Rick Sanchez is smart. How smart? His intelligence is so renowned across the universe that the equivalent of the Justice League calls him in for problems they cannot solve on their own. Problems that Rick then solves on his own while black-out drunk and hatching a plan to take down said Justice League (in ‘Vindicators 3: The Return of Worldender’). He’s so smart that he can find himself in a sewer as a pickle with a mouth and make a series of escalating exoskeletons sophisticated enough to take down a crime syndicate (in ‘Pickle Rick’). He’s really f#!king smart. Why? Because he’s evil. It seems in the ‘Rick and Morty’ universe, your level of intelligence is inherently linked to your level of morality. Here are a few examples that point to this conclusion.
In the most recent Rick and Morty titled ‘The Ricklantis Mixup’, we are exposed to more Ricks from alternate universes than we are accustomed, which says something on this show. The Ricks populate almost every class of a new Citadel. Nowhere is it stranger than at a factory in which both the supervisor and the assembly line grunts are Ricks. The incongruity is explicitly pointed out in the episode. Why would two Ricks who are identical serve such asymmetrical roles? Our Rick effortlessly makes a self-aware robot with the heartbreakingly single purpose of fetching butter. These Ricks fetch the butter themselves. What’s the difference between these Ricks and ours?
It’s important to note that the Ricks in question are not like the so-called ‘Doofus Rick’ of Dimension J19ζ7 who’s simpleness can be explained away with a little head trauma. These are indistinguishable from our Rick save for the occasional haircut variations. They are, however, nicer. As a whole, they’re better people just by the nature of their formation of a Citadel that has social institutions, a justice system, and relative harmony. Our Rick, admittedly, would never take part in that. In Season One’s ‘Close Rick-Counters of the Rick Kind’, our Rick meets an “evil” Rick who discloses that he is only marginally more evil than ours. This feels correct, even if the rest of what this Rick says is unreliable. At the time, he was being mind controlled by his likewise evil Morty. This twist is profound. Mortys are almost universally stupider than Ricks. There is only one other example of Morty getting ahead in life without Rick’s aid. In Season Three’s ‘Rest and Ricklaxation’, the toxins holding back Rick and Morty’s happiness are removed and become self-aware. The resulting Rick becomes a better person, and arguably a dumber person. The new Morty is much smarter and more evil free from his insecurities and self-doubt.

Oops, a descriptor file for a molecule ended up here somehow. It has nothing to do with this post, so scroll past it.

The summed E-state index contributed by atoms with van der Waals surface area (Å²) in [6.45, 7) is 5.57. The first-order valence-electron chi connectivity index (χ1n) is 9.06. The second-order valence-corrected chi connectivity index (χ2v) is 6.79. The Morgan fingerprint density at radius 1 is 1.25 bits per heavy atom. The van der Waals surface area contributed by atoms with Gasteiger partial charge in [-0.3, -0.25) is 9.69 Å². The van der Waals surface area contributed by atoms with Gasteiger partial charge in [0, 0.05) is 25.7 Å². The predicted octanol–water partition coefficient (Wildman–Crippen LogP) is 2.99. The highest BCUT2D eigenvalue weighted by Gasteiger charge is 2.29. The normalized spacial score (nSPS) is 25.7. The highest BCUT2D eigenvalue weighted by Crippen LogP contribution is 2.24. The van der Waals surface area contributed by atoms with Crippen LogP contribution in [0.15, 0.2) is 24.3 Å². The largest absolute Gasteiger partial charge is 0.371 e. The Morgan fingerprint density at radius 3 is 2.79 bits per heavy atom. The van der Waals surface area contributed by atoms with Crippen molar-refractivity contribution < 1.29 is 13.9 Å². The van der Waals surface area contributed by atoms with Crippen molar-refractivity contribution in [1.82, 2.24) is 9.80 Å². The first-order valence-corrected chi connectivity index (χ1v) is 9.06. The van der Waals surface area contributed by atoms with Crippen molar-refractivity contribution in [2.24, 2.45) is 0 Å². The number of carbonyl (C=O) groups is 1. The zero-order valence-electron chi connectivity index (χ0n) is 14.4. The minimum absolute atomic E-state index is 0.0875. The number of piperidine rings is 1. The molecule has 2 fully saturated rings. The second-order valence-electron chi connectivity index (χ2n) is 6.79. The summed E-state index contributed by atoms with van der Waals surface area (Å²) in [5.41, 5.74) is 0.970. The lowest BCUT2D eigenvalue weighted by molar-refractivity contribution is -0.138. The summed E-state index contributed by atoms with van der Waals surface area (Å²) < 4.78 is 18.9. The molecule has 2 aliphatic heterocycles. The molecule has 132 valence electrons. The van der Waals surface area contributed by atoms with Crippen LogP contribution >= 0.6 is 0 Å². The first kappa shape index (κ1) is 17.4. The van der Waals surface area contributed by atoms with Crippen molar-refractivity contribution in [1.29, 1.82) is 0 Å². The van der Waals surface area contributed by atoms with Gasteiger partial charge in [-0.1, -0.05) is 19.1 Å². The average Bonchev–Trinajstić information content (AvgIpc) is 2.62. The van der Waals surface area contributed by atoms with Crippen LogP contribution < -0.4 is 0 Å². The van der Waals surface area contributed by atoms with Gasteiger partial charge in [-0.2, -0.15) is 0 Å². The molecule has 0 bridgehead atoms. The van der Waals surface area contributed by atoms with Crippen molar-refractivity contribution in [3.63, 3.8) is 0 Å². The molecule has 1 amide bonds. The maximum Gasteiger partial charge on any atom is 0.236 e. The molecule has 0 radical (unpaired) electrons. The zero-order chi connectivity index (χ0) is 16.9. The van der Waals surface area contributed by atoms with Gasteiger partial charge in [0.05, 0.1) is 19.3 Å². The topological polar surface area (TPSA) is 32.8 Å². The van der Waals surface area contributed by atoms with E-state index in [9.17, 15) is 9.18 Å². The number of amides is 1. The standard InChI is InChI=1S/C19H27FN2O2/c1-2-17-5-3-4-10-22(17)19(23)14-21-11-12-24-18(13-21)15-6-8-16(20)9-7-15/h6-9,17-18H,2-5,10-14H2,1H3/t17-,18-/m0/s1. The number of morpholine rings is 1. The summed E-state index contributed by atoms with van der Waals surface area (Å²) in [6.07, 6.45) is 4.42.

What other conclusion can we come to but a causal link between intelligence and morality in this universe? At the heart of the character, Rick doesn’t care about anything beyond his fleeting self-interest, knowing that there is no meaning or justice for him in a godless universe. It’s a corrupting cynicism that unburdens his intellect to play god. The only character that can compare is the one version of Morty who has embraced a similar perspective. Perhaps this thesis will be put to the test when the two inevitably collide.
Let us know in the comments if you think the nice guys can finish smart.